Independent panel to decide cop’s case
10:10am Friday 13th September 2013 in Latest News
THE DETECTIVE who led the Sian O’Callaghan murder investigation will face a panel of senior officers from outside the county to determine whether he keeps his job.
A report by the Independent Police Complaints Commission released on Monday found that Wiltshire Police Detective Superintendent Steve Fulcher had two cases to answer for gross misconduct relating to his actions during Operation Mayan in early 2011.
His actions while questioning Chris Halliwell, who was jailed for life for murdering Sian, led to vital evidence being ruled inadmissible and the charge against the mini-cab driver for murdering Becky Godden-Edwards being withdrawn.
Wiltshire Police had 15 days in which to respond to recommendations that he should face a conduct hearing, and last night they confirmed a panel of senior officers from external forces is being brought together to ensure a fair process.
A spokesman for Wiltshire Police said: “We have reviewed the IPCC’s report and its recommendations. As a result, Wiltshire Police has taken the decision that Det Supt Steve Fulcher will be required to attend a formal conduct hearing.
“This is a complex and emotive matter that involves a number of parties. We believe that it is important that this should be dealt with through the right process, fairly, independently and in an open and transparent manner.
“We are currently in the process of arranging the conduct hearing with an independent panel of senior officers from other forces so that due process can continue.
“Wiltshire Police are continuing to offer welfare support to D/Supt Fulcher throughout this on-going process.”
Det Supt Fulcher took charge of the investigation after Sian, 22, disappeared after leaving Suju on March 19, 2011 and by March 24 he had identified Halliwell and arrested the 48-year-old.
But the officer then decided to divert Halliwell to Barbury Castle, where he questioned him without cautioning him and was then taken to Sian’s body and later that of Becky.
Becky was last seen alive more than eight years ago and her family thought she was living in the Bristol area, but police broke the news of her death to her family on what would have been her 29th birthday – April 4, 2011.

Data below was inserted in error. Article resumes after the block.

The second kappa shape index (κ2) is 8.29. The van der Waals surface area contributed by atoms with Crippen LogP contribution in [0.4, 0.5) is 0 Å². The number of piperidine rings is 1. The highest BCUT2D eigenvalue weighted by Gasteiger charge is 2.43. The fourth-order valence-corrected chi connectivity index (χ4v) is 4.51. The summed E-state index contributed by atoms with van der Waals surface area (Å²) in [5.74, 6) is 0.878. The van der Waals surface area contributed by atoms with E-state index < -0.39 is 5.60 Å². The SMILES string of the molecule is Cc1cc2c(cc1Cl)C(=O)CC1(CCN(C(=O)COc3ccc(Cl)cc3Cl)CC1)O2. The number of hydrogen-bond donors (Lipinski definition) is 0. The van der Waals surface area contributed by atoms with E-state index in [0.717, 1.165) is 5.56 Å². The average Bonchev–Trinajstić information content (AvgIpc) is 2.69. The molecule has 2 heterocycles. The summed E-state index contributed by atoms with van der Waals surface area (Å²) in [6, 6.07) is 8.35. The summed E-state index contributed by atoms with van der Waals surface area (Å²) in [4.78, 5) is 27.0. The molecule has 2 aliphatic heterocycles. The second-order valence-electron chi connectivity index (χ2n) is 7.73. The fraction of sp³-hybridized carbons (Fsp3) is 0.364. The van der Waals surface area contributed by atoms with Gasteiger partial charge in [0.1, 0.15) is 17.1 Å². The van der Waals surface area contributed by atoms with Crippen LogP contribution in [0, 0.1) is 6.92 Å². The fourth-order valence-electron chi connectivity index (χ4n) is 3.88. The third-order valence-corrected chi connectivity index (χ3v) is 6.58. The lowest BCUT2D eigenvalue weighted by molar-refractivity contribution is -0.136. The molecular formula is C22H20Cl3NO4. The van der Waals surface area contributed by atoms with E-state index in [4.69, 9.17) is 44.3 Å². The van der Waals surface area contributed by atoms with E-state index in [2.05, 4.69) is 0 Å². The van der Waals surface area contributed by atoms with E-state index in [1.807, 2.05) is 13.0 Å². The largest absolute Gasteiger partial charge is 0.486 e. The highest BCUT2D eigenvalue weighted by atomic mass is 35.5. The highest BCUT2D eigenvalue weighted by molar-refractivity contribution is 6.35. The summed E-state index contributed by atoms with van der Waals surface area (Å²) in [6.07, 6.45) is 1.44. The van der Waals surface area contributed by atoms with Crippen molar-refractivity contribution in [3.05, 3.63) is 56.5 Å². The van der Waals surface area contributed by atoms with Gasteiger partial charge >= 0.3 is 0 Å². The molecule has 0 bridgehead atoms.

The IPCC report found he had a case to answer for gross misconduct in relation to breaches of the Police and Criminal Evidence Act by not cautioning Halliwell and not taking him straight to a police station to give him access to a lawyer.
The second charge of gross misconduct relates to Det Supt Fulcher’s handling of the media during the case, including a press conference where he released information that had the potential to prejudice Halliwell’s trial as well as meeting journalists from the BBC and ITV when he was warned not to do so by police staff.
Becky’s mum Karen Edwards, who is campaigning to change PACE in light of the case, said she hoped the detective was allowed to keep his job.
The 52-year-old said: “I’ve written a letter to the chief constable about this and I hope they do not sack him. What he is going through now just isn’t fair.”
Meanwhile, John Godden, Becky’s father and the person who made the first complaint regarding Det Supt Fulcher, said he welcomed the disciplinary action and the IPCC report.
“It should never have come to this,” he said.
The Adver has started an online poll asking whether readers believe Det Supt Fulcher’s actions were in the right. Since it launched at 4pm yesterday the yes votes stood at 88 per cent (199 votes) and no votes made up 12 per cent (26 votes).
To vote, visit www.swindon advertiser.co.uk. The ballot is open until 5pm today.